His name was Tyler. He was without a doubt the proverbial thorn in my side the entirety of my 4th grade year. He was unquestionably the “bad kid” in our class. The one who always talked in the hallway and made us all lose extra recess. The one who didn’t line up when he was supposed to, resulting in scolding for all. The one who chattered during the School House Rock educational videos, squashing everyone’s hopes for a quick replay of “I’m Just a Bill.” And through some horrible twist of fate, Tyler was assigned to my desk group. There goes our shot at a pizza lunch with the teacher for being the best-behaved desk cluster. If ever a kid fit the profile for being a “wayward sheep”, Tyler did. And if I were honest, I wouldn’t have worked up a sweat seeking him out if he had ever strayed from the flock.
In Luke’s parallel parables of the lost sheep and lost coin, addresses this same less-than charitable attitude in the Pharisees and scribes who are miffed that Jesus would sully himself by keeping company with “tax collectors and sinners.” Not only does Jesus welcomes sinners; he also eats with them, a shocking offense to any self-respecting Jew. To break bread with someone of ill repute, to share the intimacy of meal fellowship with a law-breaker reflected poorly on the character of everyone at the table, Jesus included.
And so, Jesus tells them a parable. He confronts their malformed images of God, not through lecture of exegesis, but through the telling a story about a sheep and coin.
In both stories, the character of the seeker is front and center. The shepherd goes after his wayward sheep until he finds it. We imagine a young man scouring the countryside, with only the light of the moon to guide him, driven on by his devotion to the sheep in his care. And when he finds it, he celebrates! He shares his joy with friends and family. In the same way, the woman searches high and low for her lost coin. Her need to light a lamp to search her home is probably indicative of a very small structure with little natural light. The loss of one coin is not on inconvenience. It is potentially devastating. And so, she moves heaven and earth to find the coin and, like the shepherd, rejoices in its recovery.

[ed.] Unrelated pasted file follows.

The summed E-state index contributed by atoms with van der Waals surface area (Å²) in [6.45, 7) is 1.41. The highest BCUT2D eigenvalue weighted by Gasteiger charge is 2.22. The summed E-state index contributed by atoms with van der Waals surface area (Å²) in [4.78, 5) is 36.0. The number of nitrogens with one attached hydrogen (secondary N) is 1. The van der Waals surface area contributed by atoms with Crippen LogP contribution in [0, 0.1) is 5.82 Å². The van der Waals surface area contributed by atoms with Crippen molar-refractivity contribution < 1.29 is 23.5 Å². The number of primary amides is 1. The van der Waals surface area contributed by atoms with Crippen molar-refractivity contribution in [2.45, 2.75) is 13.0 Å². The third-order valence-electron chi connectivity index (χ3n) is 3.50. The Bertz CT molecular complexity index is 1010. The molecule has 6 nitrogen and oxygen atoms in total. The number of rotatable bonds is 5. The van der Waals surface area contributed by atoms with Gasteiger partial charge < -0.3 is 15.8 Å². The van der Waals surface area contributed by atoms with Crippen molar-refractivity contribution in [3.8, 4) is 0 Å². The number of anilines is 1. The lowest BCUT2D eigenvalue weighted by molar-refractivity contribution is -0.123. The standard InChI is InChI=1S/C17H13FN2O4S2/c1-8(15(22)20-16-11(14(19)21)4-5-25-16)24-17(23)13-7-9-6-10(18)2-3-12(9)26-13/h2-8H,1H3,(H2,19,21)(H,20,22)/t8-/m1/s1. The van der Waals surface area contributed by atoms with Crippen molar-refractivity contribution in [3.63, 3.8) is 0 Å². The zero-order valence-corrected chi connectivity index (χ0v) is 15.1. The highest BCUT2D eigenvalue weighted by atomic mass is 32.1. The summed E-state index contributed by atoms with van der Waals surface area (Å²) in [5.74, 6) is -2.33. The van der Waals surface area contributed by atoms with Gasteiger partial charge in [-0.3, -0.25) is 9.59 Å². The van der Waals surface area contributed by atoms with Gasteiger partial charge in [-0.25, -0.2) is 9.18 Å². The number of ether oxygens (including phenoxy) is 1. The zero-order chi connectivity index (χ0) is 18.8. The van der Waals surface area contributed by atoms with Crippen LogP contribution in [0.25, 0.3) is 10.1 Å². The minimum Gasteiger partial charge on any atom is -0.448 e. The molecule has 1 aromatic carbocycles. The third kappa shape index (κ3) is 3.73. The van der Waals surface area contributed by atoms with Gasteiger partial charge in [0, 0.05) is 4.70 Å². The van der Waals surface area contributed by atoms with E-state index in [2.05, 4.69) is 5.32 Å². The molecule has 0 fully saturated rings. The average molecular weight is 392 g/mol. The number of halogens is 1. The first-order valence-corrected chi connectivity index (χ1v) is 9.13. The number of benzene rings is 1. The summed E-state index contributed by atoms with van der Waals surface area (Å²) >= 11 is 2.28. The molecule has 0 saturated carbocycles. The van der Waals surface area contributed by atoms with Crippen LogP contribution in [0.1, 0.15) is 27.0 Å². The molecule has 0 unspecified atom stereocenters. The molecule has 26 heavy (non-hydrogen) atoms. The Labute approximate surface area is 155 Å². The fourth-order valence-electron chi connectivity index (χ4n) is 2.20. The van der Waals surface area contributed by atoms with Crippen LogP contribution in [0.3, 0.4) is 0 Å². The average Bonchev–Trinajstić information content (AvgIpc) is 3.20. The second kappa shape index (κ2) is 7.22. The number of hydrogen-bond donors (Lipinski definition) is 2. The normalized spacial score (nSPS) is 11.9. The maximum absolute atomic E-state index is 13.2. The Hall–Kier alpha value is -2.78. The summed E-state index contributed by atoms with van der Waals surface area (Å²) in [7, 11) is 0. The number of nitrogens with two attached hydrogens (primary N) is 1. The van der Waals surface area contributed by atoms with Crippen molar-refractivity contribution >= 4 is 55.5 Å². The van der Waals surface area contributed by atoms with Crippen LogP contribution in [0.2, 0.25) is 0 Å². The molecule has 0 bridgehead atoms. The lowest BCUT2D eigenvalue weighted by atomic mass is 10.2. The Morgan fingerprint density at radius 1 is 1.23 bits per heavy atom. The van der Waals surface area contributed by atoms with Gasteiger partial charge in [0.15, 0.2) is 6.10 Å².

With these simple yet profound stories, Jesus makes it clear God’s steadfast, never-failing love seeks out the lost at all cost. These brief parables remind Luke’s reader that this God proclaimed and embodied by Jesus is a God that is for the sinner and the outcast. This undying love for the outsider is such an integral part of the Reign of God that all of heaven bursts into rejoicing at the repentance of a single singer, ever more so than over the “99 righteous persons who need no repentance.”
My 4th grade self would have been quite irked at the thought of heaven rejoicing more in the repentance of naughty ol’ Tyler than in my daily “life of righteousness.” I was troubled by God’s seeming neglect of the 99 obedient, good sheep that never lose recess for the class with their bad behavior in order to search for that sheep, the sheep that nobody really wants in the flock anyway.
But that’s the point, isn’t it? The righteous scribes and Pharisees are so blinded by the perceived injustice of Jesus’ stories that they are oblivious to the fact that Jesus’ reference to their righteousness is ironic. Luke makes it clear, both in the Gospel and in Acts, that all are in need of repentance. Insiders and outsiders alike. All stand in need of God’s ever-pursuing, never giving-up gracious love.
As we preach this text, we can stand in three “pairs of shoes:” the seeker (God), the lost, and those who consider themselves “unlost.” We must help our congregation remember that this story is not about a sheep or a coin (namely, us). It is about God. These parables primarily serve as revelations of God’s character to us. Secondarily, they hold up a mirror to our lives, revealing the kind of sheep or coin we might be. Typically, it is not difficult to call out the obvious markers of a wayward sheep in our preaching. And just as typically, a wayward sheep is usually well aware of their waywardness.
It can, however, be very difficult to break through the walls of perceived righteousness around our parishioners, and perhaps around us, that prevent the radically inclusive message of the Gospel from penetrating our hearts. Perhaps the litmus test for the state of hearts in this matter is our level of rejoicing at the repentance of the one sinner, found by God. Do we join in the celebration of heaven, so characteristic of the Reign of God? Or do we sulk, question, categorize and look on with general skepticism at the turning of one from death to life?
May we live into our Reign of God identity, giving thanks for the steadfast love and faithfulness of the Good Shepherd who never stopped looking for us, and celebrating with all of heaven as God continues to seek and save the lost.